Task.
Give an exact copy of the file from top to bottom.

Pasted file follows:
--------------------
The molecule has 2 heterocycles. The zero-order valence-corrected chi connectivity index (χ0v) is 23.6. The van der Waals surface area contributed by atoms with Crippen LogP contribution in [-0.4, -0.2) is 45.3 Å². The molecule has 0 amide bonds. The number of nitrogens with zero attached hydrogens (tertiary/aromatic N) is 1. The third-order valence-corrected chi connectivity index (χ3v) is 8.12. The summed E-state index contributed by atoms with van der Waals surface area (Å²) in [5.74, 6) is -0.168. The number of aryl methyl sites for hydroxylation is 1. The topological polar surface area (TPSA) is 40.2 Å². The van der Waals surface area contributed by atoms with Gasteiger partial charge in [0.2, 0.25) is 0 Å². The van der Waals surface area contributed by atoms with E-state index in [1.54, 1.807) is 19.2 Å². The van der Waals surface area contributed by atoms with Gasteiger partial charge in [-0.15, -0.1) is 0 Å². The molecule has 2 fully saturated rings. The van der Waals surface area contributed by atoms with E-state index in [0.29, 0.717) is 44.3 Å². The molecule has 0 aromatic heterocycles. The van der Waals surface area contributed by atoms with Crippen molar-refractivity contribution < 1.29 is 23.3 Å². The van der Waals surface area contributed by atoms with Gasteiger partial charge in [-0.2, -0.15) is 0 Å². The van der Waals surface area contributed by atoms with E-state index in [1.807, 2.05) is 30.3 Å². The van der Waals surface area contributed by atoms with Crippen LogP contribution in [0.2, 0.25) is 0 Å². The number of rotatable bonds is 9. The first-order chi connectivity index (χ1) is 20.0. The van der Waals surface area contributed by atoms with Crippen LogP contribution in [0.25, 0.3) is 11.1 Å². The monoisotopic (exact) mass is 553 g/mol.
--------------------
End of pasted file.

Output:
The molecule has 2 heterocycles. The zero-order valence-corrected chi connectivity index (χ0v) is 23.6. The van der Waals surface area contributed by atoms with Crippen LogP contribution in [-0.4, -0.2) is 45.3 Å². The molecule has 0 amide bonds. The number of nitrogens with zero attached hydrogens (tertiary/aromatic N) is 1. The third-order valence-corrected chi connectivity index (χ3v) is 8.12. The summed E-state index contributed by atoms with van der Waals surface area (Å²) in [5.74, 6) is -0.168. The number of aryl methyl sites for hydroxylation is 1. The topological polar surface area (TPSA) is 40.2 Å². The van der Waals surface area contributed by atoms with Gasteiger partial charge in [0.2, 0.25) is 0 Å². The van der Waals surface area contributed by atoms with E-state index in [1.54, 1.807) is 19.2 Å². The van der Waals surface area contributed by atoms with Gasteiger partial charge in [-0.15, -0.1) is 0 Å². The molecule has 2 fully saturated rings. The van der Waals surface area contributed by atoms with E-state index in [0.29, 0.717) is 44.3 Å². The molecule has 0 aromatic heterocycles. The van der Waals surface area contributed by atoms with Crippen molar-refractivity contribution < 1.29 is 23.3 Å². The van der Waals surface area contributed by atoms with Gasteiger partial charge in [-0.2, -0.15) is 0 Å². The van der Waals surface area contributed by atoms with E-state index in [1.807, 2.05) is 30.3 Å². The van der Waals surface area contributed by atoms with Crippen LogP contribution in [0.2, 0.25) is 0 Å². The number of rotatable bonds is 9. The first-order chi connectivity index (χ1) is 20.0. The van der Waals surface area contributed by atoms with Crippen LogP contribution in [0.25, 0.3) is 11.1 Å². The monoisotopic (exact) mass is 553 g/mol.